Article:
A USAID program enables importing power from three countries that border Afghanistan.
11 OCTOBER 2010 | KABUL, AFGHANISTAN
Like sentries, they stand, each 40 meters tall. A line of 1,389 of them stretches between Uzbekistan and central Kabul.
These soaring transmission towers string together 419 kilometers of double circuit wires. Since February 2009, they have delivered 24-hour electricity to Kabul and neighboring areas. Thousands of similar towers can be seen along the borders of Tajikistan and Kunduz and from Turkmenistan to the cities of Andkoy and Hirat.
The towers annually deliver almost two trillion kilowatt hours to the North East Power System and parts of the South East Power System. Costs are as low as two cents per kilowatt hour. USAID oversees the power import agreement that makes this possible and provides consulting services via the Afghanistan Infrastructure Rehabilitation Program.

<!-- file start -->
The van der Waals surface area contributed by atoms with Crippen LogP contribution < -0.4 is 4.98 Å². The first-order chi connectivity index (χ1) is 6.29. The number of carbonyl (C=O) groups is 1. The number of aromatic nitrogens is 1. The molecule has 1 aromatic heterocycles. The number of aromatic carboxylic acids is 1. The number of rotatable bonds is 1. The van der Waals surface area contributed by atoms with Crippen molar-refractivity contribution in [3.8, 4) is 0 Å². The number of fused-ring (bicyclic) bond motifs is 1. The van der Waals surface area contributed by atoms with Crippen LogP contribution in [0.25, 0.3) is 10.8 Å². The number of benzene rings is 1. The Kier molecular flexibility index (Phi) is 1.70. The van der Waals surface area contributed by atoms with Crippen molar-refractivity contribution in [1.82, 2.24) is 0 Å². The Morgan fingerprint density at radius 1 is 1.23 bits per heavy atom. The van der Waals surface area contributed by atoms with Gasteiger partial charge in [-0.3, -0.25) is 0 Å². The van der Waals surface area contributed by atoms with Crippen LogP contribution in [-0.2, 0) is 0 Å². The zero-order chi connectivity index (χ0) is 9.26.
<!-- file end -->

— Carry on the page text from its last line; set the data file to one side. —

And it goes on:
The reality is that Afghanistan’s need for power presently outstrips its ability to generate it, while Uzbekistan, Tajikistan, and Turkmenistan have excess power that can be sold at negotiated rates over contracted periods of time. The contract with Tajikistan will last for 20 years; with Turkmenistan, for ten. The Uzbek contract is reviewed annually.
There have been challenges. Afghanistan’s mountainous terrain, sometimes at heights of 3,800 meters, or 12,500 feet, makes damaged or downed lines difficult to repair. Other actions posed by insurgent activity must also be surmounted. Yet imported power makes it possible for Kabul and other cities to receive a reliable supply of electricity.
The existence of these important agreements and the engineering and construction feats they have made possible, show that Afghanistan can build not just a necessary power grid, but also lasting and mutually beneficial relationships with its neighbors. USAID’s support has made these agreements possible, leading to the creation of a reliable energy sector that will serve the needs of Afghanistan and the region for years to come.
Last updated: January 20, 2015